42

A measure that differentiates between undertakings which, in the light of the objective pursued by the legal regime concerned, are in a comparable factual and legal situation and is, therefore, a priori selective, does not, however, constitute State aid within the meaning of Article 107(1) TFEU where the Member State concerned is able to demonstrate that the differentiation is justified since it flows from the nature or overall structure of the system of which it forms part (judgment of 21 December 2016, Commission v World Duty Free Group and Others, C‑20/15 P and C‑21/15 P, EU:C:2016:981, paragraph 58 and the case-law cited).

43

A measure which creates an exception to the application of the general tax system may be justified by the nature and overall structure of the tax system if the Member State concerned can show that the measure results directly from the basic or guiding principles of its tax system. In that connection, a distinction must be made between, on the one hand, the objectives attributed to a particular tax scheme and which are extrinsic to it and, on the other, the mechanisms inherent in the tax system itself, which are necessary for the achievement of those objectives (judgment of 6 September 2006, Portugal v Commission, C‑88/03, EU:C:2006:511, paragraph 81).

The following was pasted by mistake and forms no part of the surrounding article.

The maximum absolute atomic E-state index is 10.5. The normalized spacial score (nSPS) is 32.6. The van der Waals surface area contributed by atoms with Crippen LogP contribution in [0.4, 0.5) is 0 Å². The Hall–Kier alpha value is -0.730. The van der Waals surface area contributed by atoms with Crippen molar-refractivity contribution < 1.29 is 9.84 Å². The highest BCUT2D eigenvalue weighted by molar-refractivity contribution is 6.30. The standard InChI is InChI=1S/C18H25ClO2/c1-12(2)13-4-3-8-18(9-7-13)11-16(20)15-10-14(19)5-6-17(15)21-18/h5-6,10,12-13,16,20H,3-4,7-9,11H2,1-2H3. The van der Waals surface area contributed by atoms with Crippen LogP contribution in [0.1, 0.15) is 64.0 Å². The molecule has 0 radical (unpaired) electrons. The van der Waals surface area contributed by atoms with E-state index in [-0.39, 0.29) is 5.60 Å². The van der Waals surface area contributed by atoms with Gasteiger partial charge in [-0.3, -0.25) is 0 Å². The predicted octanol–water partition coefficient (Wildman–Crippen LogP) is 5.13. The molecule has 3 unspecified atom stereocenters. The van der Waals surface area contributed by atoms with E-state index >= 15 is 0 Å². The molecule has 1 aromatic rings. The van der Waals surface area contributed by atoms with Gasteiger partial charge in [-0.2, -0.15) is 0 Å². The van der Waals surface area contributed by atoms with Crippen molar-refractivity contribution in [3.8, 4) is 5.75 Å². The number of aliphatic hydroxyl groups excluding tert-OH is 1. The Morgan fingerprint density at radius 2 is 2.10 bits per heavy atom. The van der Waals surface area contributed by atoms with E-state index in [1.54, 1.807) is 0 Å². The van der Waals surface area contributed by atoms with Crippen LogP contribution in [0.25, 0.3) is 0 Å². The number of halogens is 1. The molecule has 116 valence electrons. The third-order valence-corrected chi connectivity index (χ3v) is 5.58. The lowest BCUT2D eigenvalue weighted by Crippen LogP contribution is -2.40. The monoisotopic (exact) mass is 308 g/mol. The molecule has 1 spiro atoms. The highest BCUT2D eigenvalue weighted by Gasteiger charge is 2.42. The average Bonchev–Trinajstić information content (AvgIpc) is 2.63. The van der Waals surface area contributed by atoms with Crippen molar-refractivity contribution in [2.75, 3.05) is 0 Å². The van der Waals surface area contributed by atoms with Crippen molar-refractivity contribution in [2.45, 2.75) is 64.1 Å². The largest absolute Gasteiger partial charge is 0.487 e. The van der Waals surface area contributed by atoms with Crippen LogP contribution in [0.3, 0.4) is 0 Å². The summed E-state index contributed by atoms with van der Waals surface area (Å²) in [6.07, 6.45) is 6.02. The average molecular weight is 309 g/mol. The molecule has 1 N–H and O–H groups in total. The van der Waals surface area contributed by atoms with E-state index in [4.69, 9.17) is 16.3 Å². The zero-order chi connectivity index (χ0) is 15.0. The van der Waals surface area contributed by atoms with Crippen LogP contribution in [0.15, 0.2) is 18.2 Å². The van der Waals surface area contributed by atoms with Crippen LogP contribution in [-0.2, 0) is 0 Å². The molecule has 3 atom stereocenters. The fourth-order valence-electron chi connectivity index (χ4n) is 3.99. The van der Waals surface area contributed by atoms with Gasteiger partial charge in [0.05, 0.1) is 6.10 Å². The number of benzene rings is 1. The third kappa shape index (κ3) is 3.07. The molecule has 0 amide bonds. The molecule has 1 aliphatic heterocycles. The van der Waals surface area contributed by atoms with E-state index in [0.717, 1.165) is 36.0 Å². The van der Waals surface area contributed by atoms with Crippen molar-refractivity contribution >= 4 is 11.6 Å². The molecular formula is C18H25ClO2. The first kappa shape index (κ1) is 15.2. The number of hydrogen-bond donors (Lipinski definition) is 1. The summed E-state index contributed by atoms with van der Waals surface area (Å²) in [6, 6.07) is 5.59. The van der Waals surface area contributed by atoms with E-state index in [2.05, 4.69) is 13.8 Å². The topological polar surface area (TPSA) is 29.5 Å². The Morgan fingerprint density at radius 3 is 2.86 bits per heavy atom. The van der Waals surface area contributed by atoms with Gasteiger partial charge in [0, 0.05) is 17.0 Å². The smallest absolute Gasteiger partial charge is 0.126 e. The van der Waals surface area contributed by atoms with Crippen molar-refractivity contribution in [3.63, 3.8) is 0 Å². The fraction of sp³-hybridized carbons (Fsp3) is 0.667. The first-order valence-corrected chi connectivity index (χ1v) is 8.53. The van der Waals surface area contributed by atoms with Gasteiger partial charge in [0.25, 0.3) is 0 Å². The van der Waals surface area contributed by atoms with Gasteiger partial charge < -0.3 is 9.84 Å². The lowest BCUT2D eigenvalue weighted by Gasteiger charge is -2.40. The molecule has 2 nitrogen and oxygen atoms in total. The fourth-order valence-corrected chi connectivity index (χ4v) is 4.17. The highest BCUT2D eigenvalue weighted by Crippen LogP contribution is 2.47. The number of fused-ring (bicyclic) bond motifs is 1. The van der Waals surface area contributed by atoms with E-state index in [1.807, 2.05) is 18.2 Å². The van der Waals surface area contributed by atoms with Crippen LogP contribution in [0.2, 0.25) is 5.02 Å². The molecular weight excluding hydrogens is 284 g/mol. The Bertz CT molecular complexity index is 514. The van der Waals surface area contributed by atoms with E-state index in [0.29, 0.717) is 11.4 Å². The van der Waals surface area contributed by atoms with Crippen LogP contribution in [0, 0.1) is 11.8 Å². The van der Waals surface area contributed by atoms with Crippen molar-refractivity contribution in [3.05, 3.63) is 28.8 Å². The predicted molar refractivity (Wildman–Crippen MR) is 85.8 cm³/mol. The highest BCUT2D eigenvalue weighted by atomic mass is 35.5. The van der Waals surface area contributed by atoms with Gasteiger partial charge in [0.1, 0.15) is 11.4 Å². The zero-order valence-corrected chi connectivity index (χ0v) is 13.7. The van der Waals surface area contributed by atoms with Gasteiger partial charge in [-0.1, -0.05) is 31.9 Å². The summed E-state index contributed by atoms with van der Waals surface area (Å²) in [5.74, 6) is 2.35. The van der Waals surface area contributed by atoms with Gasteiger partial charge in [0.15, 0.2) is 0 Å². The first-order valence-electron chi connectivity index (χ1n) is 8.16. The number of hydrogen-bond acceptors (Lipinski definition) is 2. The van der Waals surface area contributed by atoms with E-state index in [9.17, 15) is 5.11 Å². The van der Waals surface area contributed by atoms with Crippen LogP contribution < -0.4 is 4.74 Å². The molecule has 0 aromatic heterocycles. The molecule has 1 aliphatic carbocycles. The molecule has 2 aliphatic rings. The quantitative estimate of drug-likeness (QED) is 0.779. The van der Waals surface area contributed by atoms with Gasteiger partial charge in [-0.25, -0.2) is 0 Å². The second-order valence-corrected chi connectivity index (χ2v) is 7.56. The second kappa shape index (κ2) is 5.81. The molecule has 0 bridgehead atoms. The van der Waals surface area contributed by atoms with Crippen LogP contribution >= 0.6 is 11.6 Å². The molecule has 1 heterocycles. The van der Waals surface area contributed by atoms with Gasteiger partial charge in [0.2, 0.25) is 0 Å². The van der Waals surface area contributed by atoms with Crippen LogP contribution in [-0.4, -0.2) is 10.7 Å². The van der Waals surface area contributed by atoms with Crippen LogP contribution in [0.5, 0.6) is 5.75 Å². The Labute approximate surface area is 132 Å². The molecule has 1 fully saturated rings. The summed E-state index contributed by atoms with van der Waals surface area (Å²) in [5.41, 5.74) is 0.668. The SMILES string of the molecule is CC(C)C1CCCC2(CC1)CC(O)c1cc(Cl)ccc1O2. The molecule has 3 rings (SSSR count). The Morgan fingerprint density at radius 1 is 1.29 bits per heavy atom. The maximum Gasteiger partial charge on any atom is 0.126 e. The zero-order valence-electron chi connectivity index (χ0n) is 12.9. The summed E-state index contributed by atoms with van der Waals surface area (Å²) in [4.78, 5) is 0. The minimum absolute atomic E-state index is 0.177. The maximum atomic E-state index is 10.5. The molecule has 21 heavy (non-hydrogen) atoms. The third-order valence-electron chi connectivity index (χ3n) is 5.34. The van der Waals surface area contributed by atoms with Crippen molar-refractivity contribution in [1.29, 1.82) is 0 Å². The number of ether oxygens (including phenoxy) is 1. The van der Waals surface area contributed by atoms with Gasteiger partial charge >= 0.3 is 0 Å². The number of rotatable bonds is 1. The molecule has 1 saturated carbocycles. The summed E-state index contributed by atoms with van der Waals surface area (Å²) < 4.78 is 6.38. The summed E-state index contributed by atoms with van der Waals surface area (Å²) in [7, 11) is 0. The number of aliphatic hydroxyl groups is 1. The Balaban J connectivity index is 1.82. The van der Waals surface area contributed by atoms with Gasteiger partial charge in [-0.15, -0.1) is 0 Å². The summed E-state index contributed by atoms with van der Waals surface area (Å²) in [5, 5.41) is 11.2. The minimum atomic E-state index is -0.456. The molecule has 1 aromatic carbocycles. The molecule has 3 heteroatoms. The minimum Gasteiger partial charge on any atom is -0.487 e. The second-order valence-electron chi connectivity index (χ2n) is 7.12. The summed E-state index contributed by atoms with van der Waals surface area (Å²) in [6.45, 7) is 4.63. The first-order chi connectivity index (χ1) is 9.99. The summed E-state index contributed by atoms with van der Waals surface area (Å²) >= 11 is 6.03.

44

It should also be borne in mind that although, in order for a tax to be established as being selective, it is not always necessary that it should derogate from a tax system considered to be an ordinary tax system, the fact that it can be so characterised is highly relevant in that regard where its effect is that two categories of operators are distinguished and are subject, a priori, to different treatment, namely those who fall within the scope of the derogating measure and those who continue to fall within the scope of the ordinary tax system, although those two categories are in a comparable situation in the light of the objective pursued by that system (judgment of 21 December 2016, Commission v World Duty Free Group and Others, C‑20/15 P and C‑21/15 P, EU:C:2016:981, paragraph 77).